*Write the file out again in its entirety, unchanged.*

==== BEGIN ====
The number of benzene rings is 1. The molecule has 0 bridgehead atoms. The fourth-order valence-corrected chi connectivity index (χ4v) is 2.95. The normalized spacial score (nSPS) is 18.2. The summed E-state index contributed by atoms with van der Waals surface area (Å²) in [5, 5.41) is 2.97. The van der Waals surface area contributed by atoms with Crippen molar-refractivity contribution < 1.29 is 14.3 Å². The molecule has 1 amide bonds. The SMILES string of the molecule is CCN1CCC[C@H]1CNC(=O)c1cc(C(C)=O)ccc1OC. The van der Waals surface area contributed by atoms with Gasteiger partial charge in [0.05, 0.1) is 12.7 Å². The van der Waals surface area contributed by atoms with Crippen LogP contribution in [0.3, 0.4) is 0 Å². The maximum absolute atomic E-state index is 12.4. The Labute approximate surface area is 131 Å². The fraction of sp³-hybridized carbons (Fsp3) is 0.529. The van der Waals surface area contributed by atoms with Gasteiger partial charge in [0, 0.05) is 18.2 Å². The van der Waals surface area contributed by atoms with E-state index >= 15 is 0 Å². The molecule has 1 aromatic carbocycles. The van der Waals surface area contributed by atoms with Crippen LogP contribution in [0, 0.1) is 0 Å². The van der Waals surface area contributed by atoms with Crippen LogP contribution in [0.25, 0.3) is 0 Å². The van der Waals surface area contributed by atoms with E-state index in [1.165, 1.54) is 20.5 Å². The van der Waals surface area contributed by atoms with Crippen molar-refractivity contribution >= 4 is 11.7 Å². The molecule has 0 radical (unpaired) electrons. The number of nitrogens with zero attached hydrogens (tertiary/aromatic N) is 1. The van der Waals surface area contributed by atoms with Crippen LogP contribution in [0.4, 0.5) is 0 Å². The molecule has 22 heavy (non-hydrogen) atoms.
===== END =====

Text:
The number of benzene rings is 1. The molecule has 0 bridgehead atoms. The fourth-order valence-corrected chi connectivity index (χ4v) is 2.95. The normalized spacial score (nSPS) is 18.2. The summed E-state index contributed by atoms with van der Waals surface area (Å²) in [5, 5.41) is 2.97. The van der Waals surface area contributed by atoms with Crippen molar-refractivity contribution < 1.29 is 14.3 Å². The molecule has 1 amide bonds. The SMILES string of the molecule is CCN1CCC[C@H]1CNC(=O)c1cc(C(C)=O)ccc1OC. The van der Waals surface area contributed by atoms with Gasteiger partial charge in [0.05, 0.1) is 12.7 Å². The van der Waals surface area contributed by atoms with Crippen LogP contribution in [0.3, 0.4) is 0 Å². The maximum absolute atomic E-state index is 12.4. The Labute approximate surface area is 131 Å². The fraction of sp³-hybridized carbons (Fsp3) is 0.529. The van der Waals surface area contributed by atoms with Gasteiger partial charge in [0, 0.05) is 18.2 Å². The van der Waals surface area contributed by atoms with E-state index >= 15 is 0 Å². The molecule has 1 aromatic carbocycles. The van der Waals surface area contributed by atoms with Crippen LogP contribution in [0, 0.1) is 0 Å². The van der Waals surface area contributed by atoms with Crippen LogP contribution in [0.25, 0.3) is 0 Å². The van der Waals surface area contributed by atoms with E-state index in [1.165, 1.54) is 20.5 Å². The van der Waals surface area contributed by atoms with Crippen molar-refractivity contribution >= 4 is 11.7 Å². The molecule has 0 radical (unpaired) electrons. The number of nitrogens with zero attached hydrogens (tertiary/aromatic N) is 1. The van der Waals surface area contributed by atoms with Crippen LogP contribution in [0.4, 0.5) is 0 Å². The molecule has 22 heavy (non-hydrogen) atoms.